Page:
The assembly line of volunteers in an Albany warehouse made short work of the donations.
Within four hours, they had sorted through two tractor-trailer loads of food and supplies collected by Project Hope. The supplies were neatly packed away in boxes and then whisked out to trucks ready to take them to flood-affected areas throughout the Capital Region.
Some boxes contained pet food and other animal-care supplies for organizations caring for animals displaced by the floods. Others carried nonperishable food items that will help re-stock the dwindling supplies of area pantries.
For many of the outreach organizations, the re-stock couldn’t have come too soon. Flood victims living on shoestring budgets are increasingly relying on local pantries and churches to make ends meet as they try to recover.
“Their resources are really being tapped by the increased needs,” said Molly Miccio, a donor relations manager with United Way of the Greater Capital Region. “Because of the situation in the communities, people are really relying on the help now.”
The outreach effort began in mid-September with several Capital Region organizations sponsoring food drives to assist flood victims. Donations were set up by United Way, Proctors, the City Mission of Schenectady, The Daily Gazette and Hannaford Supermarkets.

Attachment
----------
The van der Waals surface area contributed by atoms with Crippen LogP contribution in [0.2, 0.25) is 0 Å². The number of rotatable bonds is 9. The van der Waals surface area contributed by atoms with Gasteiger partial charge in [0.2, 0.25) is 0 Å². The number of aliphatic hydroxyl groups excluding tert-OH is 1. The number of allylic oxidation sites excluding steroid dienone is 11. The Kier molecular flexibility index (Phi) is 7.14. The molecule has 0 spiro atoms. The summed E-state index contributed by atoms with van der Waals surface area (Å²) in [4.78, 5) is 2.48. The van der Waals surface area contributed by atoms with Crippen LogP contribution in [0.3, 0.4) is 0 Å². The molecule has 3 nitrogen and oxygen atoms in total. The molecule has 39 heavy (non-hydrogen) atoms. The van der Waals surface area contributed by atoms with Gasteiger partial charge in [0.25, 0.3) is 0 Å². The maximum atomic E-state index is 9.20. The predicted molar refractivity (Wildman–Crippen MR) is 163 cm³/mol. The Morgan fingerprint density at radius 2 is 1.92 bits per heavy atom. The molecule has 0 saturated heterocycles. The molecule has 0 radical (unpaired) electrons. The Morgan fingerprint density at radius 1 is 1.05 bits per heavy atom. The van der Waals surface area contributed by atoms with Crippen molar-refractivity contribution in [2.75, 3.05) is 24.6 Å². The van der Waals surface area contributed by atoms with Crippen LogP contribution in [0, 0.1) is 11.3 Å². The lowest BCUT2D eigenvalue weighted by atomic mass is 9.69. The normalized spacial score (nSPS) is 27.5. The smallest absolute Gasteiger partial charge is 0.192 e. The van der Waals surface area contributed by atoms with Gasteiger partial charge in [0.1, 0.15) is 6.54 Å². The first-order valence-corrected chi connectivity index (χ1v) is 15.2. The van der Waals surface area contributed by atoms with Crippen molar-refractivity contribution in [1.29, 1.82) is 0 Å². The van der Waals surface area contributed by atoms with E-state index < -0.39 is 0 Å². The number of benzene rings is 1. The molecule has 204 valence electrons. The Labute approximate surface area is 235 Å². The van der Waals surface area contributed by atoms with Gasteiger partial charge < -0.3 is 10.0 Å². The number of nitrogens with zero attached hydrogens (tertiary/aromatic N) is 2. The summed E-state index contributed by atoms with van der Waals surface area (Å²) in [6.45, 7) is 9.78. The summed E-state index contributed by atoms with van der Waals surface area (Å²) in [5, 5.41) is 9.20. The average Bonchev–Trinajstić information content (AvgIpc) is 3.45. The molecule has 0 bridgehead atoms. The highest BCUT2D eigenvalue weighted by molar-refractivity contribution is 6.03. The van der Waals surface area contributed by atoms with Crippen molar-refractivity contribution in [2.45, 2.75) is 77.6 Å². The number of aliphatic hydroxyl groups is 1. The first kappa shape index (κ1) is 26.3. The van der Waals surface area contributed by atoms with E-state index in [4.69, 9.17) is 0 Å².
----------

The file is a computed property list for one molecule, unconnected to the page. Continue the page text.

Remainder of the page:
The initial outreach was for non-perishable food and canned goods, laundry and dish detergent, bottled water, diapers and baby wipes, baby food, gift cards, paper towels and children’s DVDs.
But donors also took pets into consideration, giving enough supplies to fill a minivan with assorted care items.
The United Way then reached out to several organizations working within the devastated areas to find out exactly what they needed.
With a compilation of lists, Miccio put a group of volunteers together to sort through the items in a 3,500-square-foot Hannaford warehouse in Albany.
A large portion of the supplies was packed off to area pantries and outreach groups. The remaining donations were catalogued by Miccio, who will now reach out to other organizations working within the flooded areas.
“Now that the volunteers have sorted it, I have an inventory of what is left,” she said.
Of course, the flood recovery isn’t ending with the conclusion of the Project Hope drive. Miccio said the United Way and other organizations want to make it clear that more help is needed in the worst-affected areas of the Capital Region.
“There’s definitely a need and that’s something that we want to keep on the forefront,” she said, “These are long-term issues we’re going to be dealing with.”
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Categories: Schenectady County